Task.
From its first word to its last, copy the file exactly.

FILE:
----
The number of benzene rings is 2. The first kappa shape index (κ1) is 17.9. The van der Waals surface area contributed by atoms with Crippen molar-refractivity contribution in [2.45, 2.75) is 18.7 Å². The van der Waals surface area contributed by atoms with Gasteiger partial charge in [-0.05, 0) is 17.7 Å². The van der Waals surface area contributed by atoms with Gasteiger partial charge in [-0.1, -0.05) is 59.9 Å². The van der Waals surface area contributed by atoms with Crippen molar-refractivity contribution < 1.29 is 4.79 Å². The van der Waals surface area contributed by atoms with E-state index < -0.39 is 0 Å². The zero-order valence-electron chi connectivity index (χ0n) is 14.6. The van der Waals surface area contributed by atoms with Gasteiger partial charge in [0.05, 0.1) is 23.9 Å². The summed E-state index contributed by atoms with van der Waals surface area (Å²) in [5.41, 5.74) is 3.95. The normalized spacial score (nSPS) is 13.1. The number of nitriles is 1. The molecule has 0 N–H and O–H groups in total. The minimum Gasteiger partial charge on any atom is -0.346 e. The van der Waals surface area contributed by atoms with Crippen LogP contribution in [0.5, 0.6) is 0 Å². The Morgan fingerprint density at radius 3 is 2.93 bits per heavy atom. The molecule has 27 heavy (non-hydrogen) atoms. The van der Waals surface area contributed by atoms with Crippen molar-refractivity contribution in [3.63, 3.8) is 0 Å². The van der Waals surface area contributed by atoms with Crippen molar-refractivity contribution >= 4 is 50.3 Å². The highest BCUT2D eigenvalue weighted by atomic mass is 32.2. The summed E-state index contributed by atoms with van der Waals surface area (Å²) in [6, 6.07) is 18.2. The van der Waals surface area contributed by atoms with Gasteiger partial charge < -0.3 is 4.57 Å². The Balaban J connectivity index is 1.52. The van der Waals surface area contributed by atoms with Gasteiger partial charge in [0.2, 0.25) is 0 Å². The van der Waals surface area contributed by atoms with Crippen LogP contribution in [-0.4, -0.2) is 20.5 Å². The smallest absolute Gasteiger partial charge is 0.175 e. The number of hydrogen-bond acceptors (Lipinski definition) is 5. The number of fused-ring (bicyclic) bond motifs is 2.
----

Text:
The number of benzene rings is 2. The first kappa shape index (κ1) is 17.9. The van der Waals surface area contributed by atoms with Crippen molar-refractivity contribution in [2.45, 2.75) is 18.7 Å². The van der Waals surface area contributed by atoms with Gasteiger partial charge in [-0.05, 0) is 17.7 Å². The van der Waals surface area contributed by atoms with Gasteiger partial charge in [-0.1, -0.05) is 59.9 Å². The van der Waals surface area contributed by atoms with Crippen molar-refractivity contribution < 1.29 is 4.79 Å². The van der Waals surface area contributed by atoms with E-state index < -0.39 is 0 Å². The zero-order valence-electron chi connectivity index (χ0n) is 14.6. The van der Waals surface area contributed by atoms with Gasteiger partial charge in [0.05, 0.1) is 23.9 Å². The summed E-state index contributed by atoms with van der Waals surface area (Å²) in [5.41, 5.74) is 3.95. The normalized spacial score (nSPS) is 13.1. The number of nitriles is 1. The molecule has 0 N–H and O–H groups in total. The minimum Gasteiger partial charge on any atom is -0.346 e. The van der Waals surface area contributed by atoms with Crippen LogP contribution in [0.5, 0.6) is 0 Å². The Morgan fingerprint density at radius 3 is 2.93 bits per heavy atom. The molecule has 27 heavy (non-hydrogen) atoms. The van der Waals surface area contributed by atoms with Crippen molar-refractivity contribution in [3.63, 3.8) is 0 Å². The van der Waals surface area contributed by atoms with Crippen molar-refractivity contribution >= 4 is 50.3 Å². The highest BCUT2D eigenvalue weighted by atomic mass is 32.2. The summed E-state index contributed by atoms with van der Waals surface area (Å²) in [6, 6.07) is 18.2. The van der Waals surface area contributed by atoms with Gasteiger partial charge < -0.3 is 4.57 Å². The Balaban J connectivity index is 1.52. The van der Waals surface area contributed by atoms with Gasteiger partial charge in [0.2, 0.25) is 0 Å². The van der Waals surface area contributed by atoms with Crippen LogP contribution in [-0.4, -0.2) is 20.5 Å². The smallest absolute Gasteiger partial charge is 0.175 e. The number of hydrogen-bond acceptors (Lipinski definition) is 5. The number of fused-ring (bicyclic) bond motifs is 2.